I don’t remember where I first read about New Old World by Pallavi Aiyar, but I do remember that I stopped reading and immediately put a hold on the book at the library. And I’m so glad I did because it might be the best book I’ve read all year. New Old World was eye opening in the same way that the novel The Life of Octavian Nothing was for me – it changed my perspective on something I thought I already knew, and I will never look at it the same way again.
When I retrieved the book from the library and opened it up to read, I got a bit of vertigo. The text was upside and backwards. I closed the book. The cover was right-side up. I opened the book again. It was upside down. It took a moment to realize that the dust jacket had been taped in place incorrectly. This sort of thing drives me crazy, but this time I did not peel off the tape and reattach the cover. The reversed cover was just too appropriate to what was happening inside the pages. Aiyar deftly turns stereotypes and established fact about the Global North/South, First/Third World, industrial/developing nations on their ear.
New Old World is a nonfiction account of the three years Aiyar spent in Belgium covering the European Union as a foreign correspondent for an Indian newspaper. Aiyar is an Oxford-educated Indian journalist who spent a decade covering China’s meteoric rise on the global scene before she moved to Belgium. Her personal experiences allow her to understand the “first-world” perspective on global events, but her own perspective is that of an upper middle class professional from the “developing world.”
This results in many observations that are irrefutably true but that almost no white observer would make.
Ballooning unemployment, economic stagnation and eroding trust in political institutions are not developments that can be contemplated with complacency, especially given Europe’s history of civil war and devastating ideologies like fascism. [emphasis mine]
European and North American sources wax hysterical on the threat of growing power in Asia. Aiyar says, in essence, “Guys, the center of gravity has already shifted.” It’s not a pending threat, it is historical fact.
The chapters in New Old World are obviously based on in-depth news stories she published during her time in Belgium, so they are full of careful, journalistic research. But for the book she has added a great deal of sharp, insightful editorializing. It is often delivered with a wry smirk, but rarely without the cool detachment of a professional. She dispassionately delineates all kinds of infuriating hypocrisy and condescension, and only gets a little hot under the collar when she gets to the subject of climate change. Even there, Aiyar is fair, noting her own personal environmental failings and calling out the Indian government, too. She often introduces new topics with her own first impressions, bringing the reader along as new information leads her more nuanced and complex opinions.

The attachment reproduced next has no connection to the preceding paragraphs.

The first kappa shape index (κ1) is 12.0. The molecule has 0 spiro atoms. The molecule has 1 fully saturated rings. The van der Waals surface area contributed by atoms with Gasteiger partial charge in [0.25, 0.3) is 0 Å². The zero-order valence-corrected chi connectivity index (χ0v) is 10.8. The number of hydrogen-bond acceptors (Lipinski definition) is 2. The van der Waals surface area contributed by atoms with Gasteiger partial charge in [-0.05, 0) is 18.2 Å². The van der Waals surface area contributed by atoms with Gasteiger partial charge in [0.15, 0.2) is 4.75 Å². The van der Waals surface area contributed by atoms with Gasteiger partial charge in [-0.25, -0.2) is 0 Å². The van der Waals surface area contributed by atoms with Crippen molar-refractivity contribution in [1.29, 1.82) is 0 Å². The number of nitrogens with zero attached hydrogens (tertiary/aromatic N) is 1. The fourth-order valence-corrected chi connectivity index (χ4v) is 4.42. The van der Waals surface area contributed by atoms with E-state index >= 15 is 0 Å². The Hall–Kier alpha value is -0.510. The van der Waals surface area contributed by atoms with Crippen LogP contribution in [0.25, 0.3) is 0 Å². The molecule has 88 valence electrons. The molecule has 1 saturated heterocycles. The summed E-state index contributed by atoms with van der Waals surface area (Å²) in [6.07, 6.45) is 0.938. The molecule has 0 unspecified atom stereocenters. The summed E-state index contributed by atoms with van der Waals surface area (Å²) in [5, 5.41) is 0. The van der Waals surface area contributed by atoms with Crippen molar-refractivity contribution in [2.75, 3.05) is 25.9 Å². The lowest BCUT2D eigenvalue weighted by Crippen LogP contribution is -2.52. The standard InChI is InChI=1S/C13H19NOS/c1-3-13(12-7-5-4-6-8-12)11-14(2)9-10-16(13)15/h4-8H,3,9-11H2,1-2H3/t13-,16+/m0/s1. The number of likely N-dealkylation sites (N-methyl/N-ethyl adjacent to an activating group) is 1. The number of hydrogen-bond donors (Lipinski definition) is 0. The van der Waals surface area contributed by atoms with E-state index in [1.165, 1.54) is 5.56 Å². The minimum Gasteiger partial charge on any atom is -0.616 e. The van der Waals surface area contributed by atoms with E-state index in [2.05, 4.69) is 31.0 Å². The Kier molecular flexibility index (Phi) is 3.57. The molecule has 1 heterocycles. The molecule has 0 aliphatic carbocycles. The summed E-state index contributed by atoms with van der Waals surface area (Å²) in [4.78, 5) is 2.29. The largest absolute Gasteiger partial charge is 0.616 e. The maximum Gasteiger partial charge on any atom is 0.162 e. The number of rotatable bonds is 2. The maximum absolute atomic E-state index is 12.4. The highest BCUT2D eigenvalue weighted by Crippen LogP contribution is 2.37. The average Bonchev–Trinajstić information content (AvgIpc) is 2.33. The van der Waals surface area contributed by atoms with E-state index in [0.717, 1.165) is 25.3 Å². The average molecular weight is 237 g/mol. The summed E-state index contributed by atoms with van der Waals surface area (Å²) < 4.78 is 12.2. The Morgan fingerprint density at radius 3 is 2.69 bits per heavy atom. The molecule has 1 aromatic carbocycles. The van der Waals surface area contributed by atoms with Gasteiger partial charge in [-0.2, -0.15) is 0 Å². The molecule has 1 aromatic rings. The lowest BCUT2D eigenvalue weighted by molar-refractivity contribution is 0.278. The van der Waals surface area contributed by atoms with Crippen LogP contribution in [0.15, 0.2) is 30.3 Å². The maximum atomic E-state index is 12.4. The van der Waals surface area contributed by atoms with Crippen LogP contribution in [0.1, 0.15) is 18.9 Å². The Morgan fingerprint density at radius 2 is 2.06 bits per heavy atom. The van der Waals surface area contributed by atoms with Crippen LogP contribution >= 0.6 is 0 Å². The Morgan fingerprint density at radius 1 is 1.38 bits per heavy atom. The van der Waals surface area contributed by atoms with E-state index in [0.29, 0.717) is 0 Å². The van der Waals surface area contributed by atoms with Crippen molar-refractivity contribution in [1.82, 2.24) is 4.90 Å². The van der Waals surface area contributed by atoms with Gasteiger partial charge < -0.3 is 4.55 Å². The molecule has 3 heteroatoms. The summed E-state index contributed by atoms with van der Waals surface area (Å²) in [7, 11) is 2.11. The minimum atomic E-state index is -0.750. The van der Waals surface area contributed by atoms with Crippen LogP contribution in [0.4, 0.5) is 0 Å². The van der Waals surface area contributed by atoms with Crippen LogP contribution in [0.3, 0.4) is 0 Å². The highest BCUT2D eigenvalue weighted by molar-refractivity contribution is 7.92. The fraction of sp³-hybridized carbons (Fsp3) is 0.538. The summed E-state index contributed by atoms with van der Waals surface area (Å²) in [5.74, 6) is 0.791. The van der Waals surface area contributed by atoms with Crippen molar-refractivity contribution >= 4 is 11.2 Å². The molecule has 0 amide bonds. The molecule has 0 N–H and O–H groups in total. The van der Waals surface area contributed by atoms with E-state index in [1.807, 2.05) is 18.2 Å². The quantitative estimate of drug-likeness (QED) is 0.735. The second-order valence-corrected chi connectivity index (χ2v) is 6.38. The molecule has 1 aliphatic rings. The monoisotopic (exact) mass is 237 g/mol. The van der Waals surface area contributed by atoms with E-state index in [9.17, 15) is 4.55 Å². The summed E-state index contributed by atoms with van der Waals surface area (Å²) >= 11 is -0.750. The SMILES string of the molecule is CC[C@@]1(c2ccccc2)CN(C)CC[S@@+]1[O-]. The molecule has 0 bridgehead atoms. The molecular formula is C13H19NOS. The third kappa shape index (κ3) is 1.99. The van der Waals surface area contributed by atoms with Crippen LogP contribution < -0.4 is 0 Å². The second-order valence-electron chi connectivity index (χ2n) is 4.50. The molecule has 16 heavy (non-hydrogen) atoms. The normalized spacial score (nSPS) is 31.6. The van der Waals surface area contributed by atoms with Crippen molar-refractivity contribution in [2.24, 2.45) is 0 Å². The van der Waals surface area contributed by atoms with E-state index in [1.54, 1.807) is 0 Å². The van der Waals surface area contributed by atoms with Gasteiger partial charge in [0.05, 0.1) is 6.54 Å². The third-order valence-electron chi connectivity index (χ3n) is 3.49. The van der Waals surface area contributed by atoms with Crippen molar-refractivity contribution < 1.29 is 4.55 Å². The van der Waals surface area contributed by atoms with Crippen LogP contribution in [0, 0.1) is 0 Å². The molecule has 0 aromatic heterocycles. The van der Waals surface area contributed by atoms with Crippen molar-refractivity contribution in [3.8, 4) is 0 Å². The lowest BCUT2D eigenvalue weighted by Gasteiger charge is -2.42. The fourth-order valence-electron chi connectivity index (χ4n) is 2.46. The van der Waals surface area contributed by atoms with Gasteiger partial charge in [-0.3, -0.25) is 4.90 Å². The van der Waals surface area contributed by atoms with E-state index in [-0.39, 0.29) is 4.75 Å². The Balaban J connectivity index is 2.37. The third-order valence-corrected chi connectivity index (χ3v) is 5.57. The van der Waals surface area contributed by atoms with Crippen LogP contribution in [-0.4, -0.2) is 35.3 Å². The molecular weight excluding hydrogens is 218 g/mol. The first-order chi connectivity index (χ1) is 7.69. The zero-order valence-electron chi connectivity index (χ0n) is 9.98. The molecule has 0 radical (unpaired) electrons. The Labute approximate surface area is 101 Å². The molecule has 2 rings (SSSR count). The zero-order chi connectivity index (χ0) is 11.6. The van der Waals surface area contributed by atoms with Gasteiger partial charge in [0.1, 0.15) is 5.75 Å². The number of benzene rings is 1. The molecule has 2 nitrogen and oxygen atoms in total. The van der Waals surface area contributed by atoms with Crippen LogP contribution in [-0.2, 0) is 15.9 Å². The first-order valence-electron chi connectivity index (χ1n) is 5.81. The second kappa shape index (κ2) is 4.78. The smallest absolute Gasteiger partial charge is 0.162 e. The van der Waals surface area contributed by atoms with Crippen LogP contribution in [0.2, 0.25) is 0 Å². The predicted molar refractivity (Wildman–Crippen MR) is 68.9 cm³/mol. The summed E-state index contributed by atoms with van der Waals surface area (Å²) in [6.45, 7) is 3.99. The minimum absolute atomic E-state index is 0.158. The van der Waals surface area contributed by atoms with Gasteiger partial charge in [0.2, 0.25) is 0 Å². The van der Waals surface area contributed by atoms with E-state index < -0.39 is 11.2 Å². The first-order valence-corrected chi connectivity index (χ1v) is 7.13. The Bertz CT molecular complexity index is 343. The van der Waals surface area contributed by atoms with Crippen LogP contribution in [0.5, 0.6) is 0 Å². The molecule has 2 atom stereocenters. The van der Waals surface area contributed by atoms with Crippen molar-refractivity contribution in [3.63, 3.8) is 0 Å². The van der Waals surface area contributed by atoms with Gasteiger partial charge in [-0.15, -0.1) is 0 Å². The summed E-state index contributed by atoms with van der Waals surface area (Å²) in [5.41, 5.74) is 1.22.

It’s hard to argue against most of her conclusions. Life is easier for the middle classes in the poor countries where hippie college students backpack to see what’s real than it is in the wealthy countries where they bought the fancy backpacks. This is, she admits, in large part because the income inequality is still so great there. But it also demonstrates how ludicrously self-congratulating EU paranoia about floods of Indian programmers swamping their immigration system really is.
I am of course a product of this entitlement culture she mocks, and so even when her observations are unassailable, I don’t always agree with her conclusions.
The somewhat satirical conclusion that I come to … has a real kernel of truth in it: In countries like India and China, what people really want is the right to work; in Europe, it is the right to holiday that is the goal.
I see no need for satire. From my perspective, it is obviously better to work for a life than to work for a living if there is any choice at all. I am reminded of the opening lines of the 1860 song “Go Forth”
Go forth all ye sinners, put your glasses down and calmly walk away
I am so much like you, I have squandered hopes and buried dreams for pay
Aiyar makes a pretty strong argument that the necessary global redistribution of wealth and power may eliminate that choice.
The 1860 song continues…
Rise up all as winners,
As your sun rises it sets on someone else.
Maybe it’s just her perspective coming from a rising nation, but speaking of the “platitudes of (mostly) men in dark suits gathered…across the region’s traffic-snarled cities,” she concludes
The boring and bureaucratic hold hidden in them the potential for the transcendent.
After a decade working in the public sector, I have a hard time sharing her optimism. But I hope that she is right about this, too.